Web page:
The United States faces an increasingly complex and daunting international threat environment that includes potential cyberattacks from China and a Russian military trying to recover from extensive losses in Ukraine, top U.S. intelligence officials told a Senate committee on May 4.

Director of National Intelligence Avril Haines focused her testimony on China at a Senate Armed Services Committee hearing, saying that Beijing has ramped up its “cyber threat capacity” as part of a growing strategic competition with the United States.

“Spurring indigenous technological innovations is paramount” for Chinese President Xi Jinping’s vision of making China a world power and “will give China the competitive advantage that is crucial,” Haines said at the hearing, entitled “Worldwide Threats.”

Lt. Gen. Scott Berrier, director of the Defense Intelligence Agency, told the committee that he believes the threat environment today is at its most dangerous since World War II in part because of “advances in technology.”

“We are now in a multipolar world with strategic competition at the forefront,” said Berrier, who added that “China and Russia are working to incorporate advanced technology to erode the U.S. technological advantage.”

In her testimony, Haines quoted extensively from the U.S. intelligence community’s Annual Threat Assessment, released in February, which concluded that China is likely “the broadest, most active, and persistent cyber espionage threat to U.S. Government and private-sector networks.”

“China almost certainly is capable of launching cyber attacks that could disrupt critical infrastructure services within the United States,” the report said.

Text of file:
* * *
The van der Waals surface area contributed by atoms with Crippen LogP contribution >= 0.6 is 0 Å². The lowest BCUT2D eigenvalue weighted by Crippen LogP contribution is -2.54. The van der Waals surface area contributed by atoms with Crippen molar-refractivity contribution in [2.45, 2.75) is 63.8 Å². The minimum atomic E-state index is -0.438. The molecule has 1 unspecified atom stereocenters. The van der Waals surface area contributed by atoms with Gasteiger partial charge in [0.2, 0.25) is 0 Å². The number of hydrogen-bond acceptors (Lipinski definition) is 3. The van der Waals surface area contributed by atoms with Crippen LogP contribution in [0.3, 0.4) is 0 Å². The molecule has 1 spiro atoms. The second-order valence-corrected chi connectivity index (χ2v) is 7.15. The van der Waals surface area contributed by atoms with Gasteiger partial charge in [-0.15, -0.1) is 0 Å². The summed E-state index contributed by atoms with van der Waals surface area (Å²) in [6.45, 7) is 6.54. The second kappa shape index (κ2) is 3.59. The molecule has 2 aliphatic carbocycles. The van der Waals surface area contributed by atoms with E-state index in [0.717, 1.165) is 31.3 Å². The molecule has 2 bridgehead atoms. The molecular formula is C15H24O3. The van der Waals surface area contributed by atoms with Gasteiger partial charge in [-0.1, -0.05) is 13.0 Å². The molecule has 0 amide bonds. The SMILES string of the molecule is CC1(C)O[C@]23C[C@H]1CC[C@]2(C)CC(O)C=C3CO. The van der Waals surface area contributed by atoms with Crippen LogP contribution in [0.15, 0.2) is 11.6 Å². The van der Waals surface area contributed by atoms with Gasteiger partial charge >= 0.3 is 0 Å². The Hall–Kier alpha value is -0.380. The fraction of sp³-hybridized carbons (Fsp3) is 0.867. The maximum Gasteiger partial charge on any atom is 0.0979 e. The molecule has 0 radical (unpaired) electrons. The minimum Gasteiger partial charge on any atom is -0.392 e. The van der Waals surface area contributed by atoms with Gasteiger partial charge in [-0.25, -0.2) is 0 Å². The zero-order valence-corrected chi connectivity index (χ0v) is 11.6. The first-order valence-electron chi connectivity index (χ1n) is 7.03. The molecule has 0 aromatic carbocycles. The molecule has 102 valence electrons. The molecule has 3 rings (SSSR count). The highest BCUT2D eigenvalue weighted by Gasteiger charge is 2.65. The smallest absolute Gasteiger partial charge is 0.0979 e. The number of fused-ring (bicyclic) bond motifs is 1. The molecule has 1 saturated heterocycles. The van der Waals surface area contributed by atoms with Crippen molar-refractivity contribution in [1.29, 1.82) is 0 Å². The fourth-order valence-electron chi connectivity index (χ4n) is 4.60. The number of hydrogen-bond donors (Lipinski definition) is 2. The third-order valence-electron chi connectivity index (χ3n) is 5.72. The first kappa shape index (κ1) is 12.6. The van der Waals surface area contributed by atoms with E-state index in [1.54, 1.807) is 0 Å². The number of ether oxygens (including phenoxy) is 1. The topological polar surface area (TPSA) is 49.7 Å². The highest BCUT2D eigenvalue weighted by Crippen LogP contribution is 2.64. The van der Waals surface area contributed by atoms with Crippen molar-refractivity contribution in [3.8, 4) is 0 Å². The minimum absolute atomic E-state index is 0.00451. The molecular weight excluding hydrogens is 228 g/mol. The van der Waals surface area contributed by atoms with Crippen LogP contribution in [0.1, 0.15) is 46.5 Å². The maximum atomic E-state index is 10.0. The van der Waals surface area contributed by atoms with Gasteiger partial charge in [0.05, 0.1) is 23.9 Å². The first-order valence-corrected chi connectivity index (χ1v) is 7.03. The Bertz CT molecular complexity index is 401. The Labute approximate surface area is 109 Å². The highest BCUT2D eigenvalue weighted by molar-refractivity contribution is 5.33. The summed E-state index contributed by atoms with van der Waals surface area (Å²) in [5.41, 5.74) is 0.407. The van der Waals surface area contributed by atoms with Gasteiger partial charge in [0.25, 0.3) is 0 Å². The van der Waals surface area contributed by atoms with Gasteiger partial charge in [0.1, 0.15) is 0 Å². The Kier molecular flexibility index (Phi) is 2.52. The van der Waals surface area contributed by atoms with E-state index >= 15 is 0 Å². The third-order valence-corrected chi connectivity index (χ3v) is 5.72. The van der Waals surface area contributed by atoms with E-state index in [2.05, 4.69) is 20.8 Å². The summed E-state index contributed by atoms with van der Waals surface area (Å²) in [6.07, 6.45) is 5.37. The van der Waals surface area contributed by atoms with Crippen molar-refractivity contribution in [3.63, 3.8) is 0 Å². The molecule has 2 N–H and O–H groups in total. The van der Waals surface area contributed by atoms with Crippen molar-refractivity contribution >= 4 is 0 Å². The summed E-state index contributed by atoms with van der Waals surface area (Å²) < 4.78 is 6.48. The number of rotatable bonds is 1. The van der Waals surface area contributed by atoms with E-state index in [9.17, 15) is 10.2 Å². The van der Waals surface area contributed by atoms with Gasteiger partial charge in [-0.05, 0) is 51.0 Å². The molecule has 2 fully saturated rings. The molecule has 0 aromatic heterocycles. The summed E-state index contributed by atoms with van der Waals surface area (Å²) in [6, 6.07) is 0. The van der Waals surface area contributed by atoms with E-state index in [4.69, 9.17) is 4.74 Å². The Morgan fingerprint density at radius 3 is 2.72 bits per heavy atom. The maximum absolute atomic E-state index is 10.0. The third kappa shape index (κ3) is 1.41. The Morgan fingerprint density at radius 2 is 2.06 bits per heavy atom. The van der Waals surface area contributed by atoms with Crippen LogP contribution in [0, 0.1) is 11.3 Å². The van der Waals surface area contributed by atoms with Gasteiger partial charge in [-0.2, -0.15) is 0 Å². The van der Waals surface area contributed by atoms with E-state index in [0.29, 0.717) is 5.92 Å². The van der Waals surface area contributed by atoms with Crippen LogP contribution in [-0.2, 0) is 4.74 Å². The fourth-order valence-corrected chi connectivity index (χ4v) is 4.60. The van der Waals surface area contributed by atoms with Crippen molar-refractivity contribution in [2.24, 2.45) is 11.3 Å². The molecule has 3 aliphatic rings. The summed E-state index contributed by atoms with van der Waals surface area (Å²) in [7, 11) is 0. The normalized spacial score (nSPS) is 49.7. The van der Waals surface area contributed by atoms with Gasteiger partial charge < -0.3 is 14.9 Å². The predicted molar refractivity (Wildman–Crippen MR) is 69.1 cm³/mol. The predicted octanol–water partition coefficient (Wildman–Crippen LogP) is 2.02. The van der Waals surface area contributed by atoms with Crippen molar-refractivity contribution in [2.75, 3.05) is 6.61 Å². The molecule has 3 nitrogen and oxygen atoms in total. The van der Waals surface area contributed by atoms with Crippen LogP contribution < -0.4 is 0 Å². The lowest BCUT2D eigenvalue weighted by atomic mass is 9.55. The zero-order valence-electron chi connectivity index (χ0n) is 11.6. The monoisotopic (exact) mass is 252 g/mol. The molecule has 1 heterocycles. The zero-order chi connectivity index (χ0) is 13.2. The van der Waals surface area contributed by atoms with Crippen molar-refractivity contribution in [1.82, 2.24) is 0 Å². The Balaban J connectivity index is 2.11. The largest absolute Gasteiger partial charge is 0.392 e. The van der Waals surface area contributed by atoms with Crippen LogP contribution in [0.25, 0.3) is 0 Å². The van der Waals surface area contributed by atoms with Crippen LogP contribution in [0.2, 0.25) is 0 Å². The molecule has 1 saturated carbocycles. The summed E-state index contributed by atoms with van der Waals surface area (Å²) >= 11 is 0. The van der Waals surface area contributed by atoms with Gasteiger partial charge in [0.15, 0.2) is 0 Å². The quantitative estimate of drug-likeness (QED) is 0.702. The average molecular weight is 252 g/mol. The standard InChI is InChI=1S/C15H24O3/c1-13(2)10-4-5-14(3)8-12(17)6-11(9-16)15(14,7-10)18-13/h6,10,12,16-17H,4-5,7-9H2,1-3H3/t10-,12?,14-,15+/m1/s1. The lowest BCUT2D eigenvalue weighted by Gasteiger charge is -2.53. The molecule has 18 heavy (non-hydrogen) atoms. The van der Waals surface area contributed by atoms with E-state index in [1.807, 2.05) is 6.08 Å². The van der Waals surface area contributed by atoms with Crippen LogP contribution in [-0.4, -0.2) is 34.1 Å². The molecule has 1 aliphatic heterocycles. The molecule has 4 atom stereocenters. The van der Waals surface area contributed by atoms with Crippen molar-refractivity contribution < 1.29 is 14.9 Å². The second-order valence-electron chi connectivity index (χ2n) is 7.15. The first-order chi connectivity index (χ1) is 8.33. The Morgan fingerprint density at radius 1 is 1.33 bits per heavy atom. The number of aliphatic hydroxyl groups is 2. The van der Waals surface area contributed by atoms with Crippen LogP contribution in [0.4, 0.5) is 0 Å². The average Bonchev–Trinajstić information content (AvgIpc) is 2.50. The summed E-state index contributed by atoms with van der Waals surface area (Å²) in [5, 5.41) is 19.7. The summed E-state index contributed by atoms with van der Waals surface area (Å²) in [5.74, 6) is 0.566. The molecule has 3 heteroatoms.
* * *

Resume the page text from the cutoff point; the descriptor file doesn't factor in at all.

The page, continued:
It added some ominous words about a Russian military reeling from losses stemming from its invasion of Ukraine. “Moscow will become even more reliant on nuclear, cyber, and space capabilities as it deals with the extensive damage to Russia’s ground forces,” the report said.

The report added that Iran also poses a growing cyber threat to the United States and its allies, given Tehran’s “growing expertise and willingness to conduct aggressive cyber operations.”

In fighting these threat actors, Haines told senators that the Cybersecurity and Infrastructure Security Agency (CISA) is working closely with the intelligence community. “We share almost everything with CISA, honestly,” she said. “They get our analysis on these issues, they do the raw intelligence, and we have overlap in terms of intelligence that we get from commercial threats.”

Committee Chairman Jack Reed, D-R.I., echoed concerns some have recently raised about the rapidly evolving artificial intelligence (AI) landscape, asking Haines if AI “will disrupt our lives dramatically.”

Haines said senators “are wise to be focused on this” and that the intelligence community is working “to get our hands around” both the promise and potential peril of AI. “We’re putting together experts to look at these issues,” she said.

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